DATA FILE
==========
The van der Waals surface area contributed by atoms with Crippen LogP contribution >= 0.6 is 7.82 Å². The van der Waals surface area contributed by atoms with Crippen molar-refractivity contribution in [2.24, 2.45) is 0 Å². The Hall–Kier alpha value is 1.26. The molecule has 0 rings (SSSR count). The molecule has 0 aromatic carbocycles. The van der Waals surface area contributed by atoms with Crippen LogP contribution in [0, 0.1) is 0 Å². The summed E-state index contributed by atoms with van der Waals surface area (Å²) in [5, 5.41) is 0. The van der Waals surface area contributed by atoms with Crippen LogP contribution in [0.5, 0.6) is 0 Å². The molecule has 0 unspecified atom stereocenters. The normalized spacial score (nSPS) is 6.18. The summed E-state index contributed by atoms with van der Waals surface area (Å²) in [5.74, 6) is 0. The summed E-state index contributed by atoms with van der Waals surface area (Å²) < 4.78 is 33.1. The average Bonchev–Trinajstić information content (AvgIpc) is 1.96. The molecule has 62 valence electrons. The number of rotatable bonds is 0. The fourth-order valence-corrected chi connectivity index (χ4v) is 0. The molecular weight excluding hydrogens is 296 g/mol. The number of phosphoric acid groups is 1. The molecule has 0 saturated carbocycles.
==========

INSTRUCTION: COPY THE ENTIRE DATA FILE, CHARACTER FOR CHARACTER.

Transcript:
The van der Waals surface area contributed by atoms with Crippen LogP contribution >= 0.6 is 7.82 Å². The van der Waals surface area contributed by atoms with Crippen molar-refractivity contribution in [2.24, 2.45) is 0 Å². The Hall–Kier alpha value is 1.26. The molecule has 0 rings (SSSR count). The molecule has 0 aromatic carbocycles. The van der Waals surface area contributed by atoms with Crippen LogP contribution in [0, 0.1) is 0 Å². The summed E-state index contributed by atoms with van der Waals surface area (Å²) in [5, 5.41) is 0. The van der Waals surface area contributed by atoms with Crippen LogP contribution in [0.5, 0.6) is 0 Å². The molecule has 0 unspecified atom stereocenters. The normalized spacial score (nSPS) is 6.18. The summed E-state index contributed by atoms with van der Waals surface area (Å²) in [5.74, 6) is 0. The summed E-state index contributed by atoms with van der Waals surface area (Å²) < 4.78 is 33.1. The average Bonchev–Trinajstić information content (AvgIpc) is 1.96. The molecule has 62 valence electrons. The number of rotatable bonds is 0. The fourth-order valence-corrected chi connectivity index (χ4v) is 0. The molecular weight excluding hydrogens is 296 g/mol. The number of phosphoric acid groups is 1. The molecule has 0 saturated carbocycles.